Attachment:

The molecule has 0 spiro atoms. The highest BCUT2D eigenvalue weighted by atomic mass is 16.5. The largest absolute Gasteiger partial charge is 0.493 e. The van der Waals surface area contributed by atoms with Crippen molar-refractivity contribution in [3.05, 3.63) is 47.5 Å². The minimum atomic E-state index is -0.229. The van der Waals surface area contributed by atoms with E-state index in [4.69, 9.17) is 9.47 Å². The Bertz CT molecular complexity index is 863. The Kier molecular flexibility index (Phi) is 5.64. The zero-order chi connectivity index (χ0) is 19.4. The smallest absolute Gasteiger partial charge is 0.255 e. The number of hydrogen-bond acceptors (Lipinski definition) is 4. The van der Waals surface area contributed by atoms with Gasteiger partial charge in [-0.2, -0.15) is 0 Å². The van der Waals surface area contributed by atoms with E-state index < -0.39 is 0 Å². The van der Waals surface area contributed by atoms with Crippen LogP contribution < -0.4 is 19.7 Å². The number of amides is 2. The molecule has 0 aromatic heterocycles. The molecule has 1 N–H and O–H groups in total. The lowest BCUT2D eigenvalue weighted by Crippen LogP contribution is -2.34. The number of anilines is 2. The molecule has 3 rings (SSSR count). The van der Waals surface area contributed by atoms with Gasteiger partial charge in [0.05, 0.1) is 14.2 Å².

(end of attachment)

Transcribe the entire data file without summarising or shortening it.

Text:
The molecule has 0 spiro atoms. The highest BCUT2D eigenvalue weighted by atomic mass is 16.5. The largest absolute Gasteiger partial charge is 0.493 e. The van der Waals surface area contributed by atoms with Crippen molar-refractivity contribution in [3.05, 3.63) is 47.5 Å². The minimum atomic E-state index is -0.229. The van der Waals surface area contributed by atoms with E-state index in [4.69, 9.17) is 9.47 Å². The Bertz CT molecular complexity index is 863. The Kier molecular flexibility index (Phi) is 5.64. The zero-order chi connectivity index (χ0) is 19.4. The smallest absolute Gasteiger partial charge is 0.255 e. The number of hydrogen-bond acceptors (Lipinski definition) is 4. The van der Waals surface area contributed by atoms with Gasteiger partial charge in [-0.2, -0.15) is 0 Å². The van der Waals surface area contributed by atoms with E-state index < -0.39 is 0 Å². The van der Waals surface area contributed by atoms with Crippen LogP contribution < -0.4 is 19.7 Å². The number of amides is 2. The molecule has 0 aromatic heterocycles. The molecule has 1 N–H and O–H groups in total. The lowest BCUT2D eigenvalue weighted by Crippen LogP contribution is -2.34. The number of anilines is 2. The molecule has 3 rings (SSSR count). The van der Waals surface area contributed by atoms with Gasteiger partial charge in [0.05, 0.1) is 14.2 Å².